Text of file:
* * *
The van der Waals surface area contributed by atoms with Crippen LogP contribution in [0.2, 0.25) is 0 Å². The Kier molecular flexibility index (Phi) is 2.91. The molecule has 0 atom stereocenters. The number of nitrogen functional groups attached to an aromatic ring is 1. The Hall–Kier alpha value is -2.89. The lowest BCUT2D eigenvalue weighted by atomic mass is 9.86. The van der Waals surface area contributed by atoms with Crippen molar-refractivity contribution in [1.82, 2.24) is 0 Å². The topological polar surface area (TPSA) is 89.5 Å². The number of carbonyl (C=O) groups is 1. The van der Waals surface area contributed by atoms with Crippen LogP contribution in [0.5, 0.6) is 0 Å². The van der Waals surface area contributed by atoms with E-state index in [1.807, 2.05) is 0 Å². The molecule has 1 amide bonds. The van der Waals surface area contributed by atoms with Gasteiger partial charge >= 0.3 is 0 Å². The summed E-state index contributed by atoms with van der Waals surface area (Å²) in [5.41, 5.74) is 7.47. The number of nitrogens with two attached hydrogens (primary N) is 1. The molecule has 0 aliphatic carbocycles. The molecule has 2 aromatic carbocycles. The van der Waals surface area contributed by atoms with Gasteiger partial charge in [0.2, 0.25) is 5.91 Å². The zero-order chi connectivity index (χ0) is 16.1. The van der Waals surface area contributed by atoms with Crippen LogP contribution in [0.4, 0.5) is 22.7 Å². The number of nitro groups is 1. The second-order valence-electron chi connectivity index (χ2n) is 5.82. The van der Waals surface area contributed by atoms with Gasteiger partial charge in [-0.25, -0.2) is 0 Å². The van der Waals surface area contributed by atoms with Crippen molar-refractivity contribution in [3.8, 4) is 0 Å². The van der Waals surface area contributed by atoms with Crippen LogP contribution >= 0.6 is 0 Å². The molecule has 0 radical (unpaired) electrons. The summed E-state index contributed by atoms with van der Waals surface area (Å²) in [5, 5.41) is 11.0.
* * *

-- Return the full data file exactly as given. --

The van der Waals surface area contributed by atoms with Crippen LogP contribution in [0.2, 0.25) is 0 Å². The Kier molecular flexibility index (Phi) is 2.91. The molecule has 0 atom stereocenters. The number of nitrogen functional groups attached to an aromatic ring is 1. The Hall–Kier alpha value is -2.89. The lowest BCUT2D eigenvalue weighted by atomic mass is 9.86. The van der Waals surface area contributed by atoms with Crippen molar-refractivity contribution in [1.82, 2.24) is 0 Å². The topological polar surface area (TPSA) is 89.5 Å². The number of carbonyl (C=O) groups is 1. The van der Waals surface area contributed by atoms with Crippen LogP contribution in [0.5, 0.6) is 0 Å². The van der Waals surface area contributed by atoms with E-state index in [1.807, 2.05) is 0 Å². The molecule has 1 amide bonds. The van der Waals surface area contributed by atoms with Gasteiger partial charge >= 0.3 is 0 Å². The summed E-state index contributed by atoms with van der Waals surface area (Å²) in [5.41, 5.74) is 7.47. The number of nitrogens with two attached hydrogens (primary N) is 1. The molecule has 0 aliphatic carbocycles. The molecule has 2 aromatic carbocycles. The van der Waals surface area contributed by atoms with Gasteiger partial charge in [0.2, 0.25) is 5.91 Å². The zero-order chi connectivity index (χ0) is 16.1. The van der Waals surface area contributed by atoms with Crippen LogP contribution in [0.4, 0.5) is 22.7 Å². The number of nitro groups is 1. The second-order valence-electron chi connectivity index (χ2n) is 5.82. The van der Waals surface area contributed by atoms with Gasteiger partial charge in [-0.25, -0.2) is 0 Å². The van der Waals surface area contributed by atoms with Crippen molar-refractivity contribution in [3.8, 4) is 0 Å². The van der Waals surface area contributed by atoms with Crippen LogP contribution >= 0.6 is 0 Å². The molecule has 0 radical (unpaired) electrons. The summed E-state index contributed by atoms with van der Waals surface area (Å²) in [5, 5.41) is 11.0.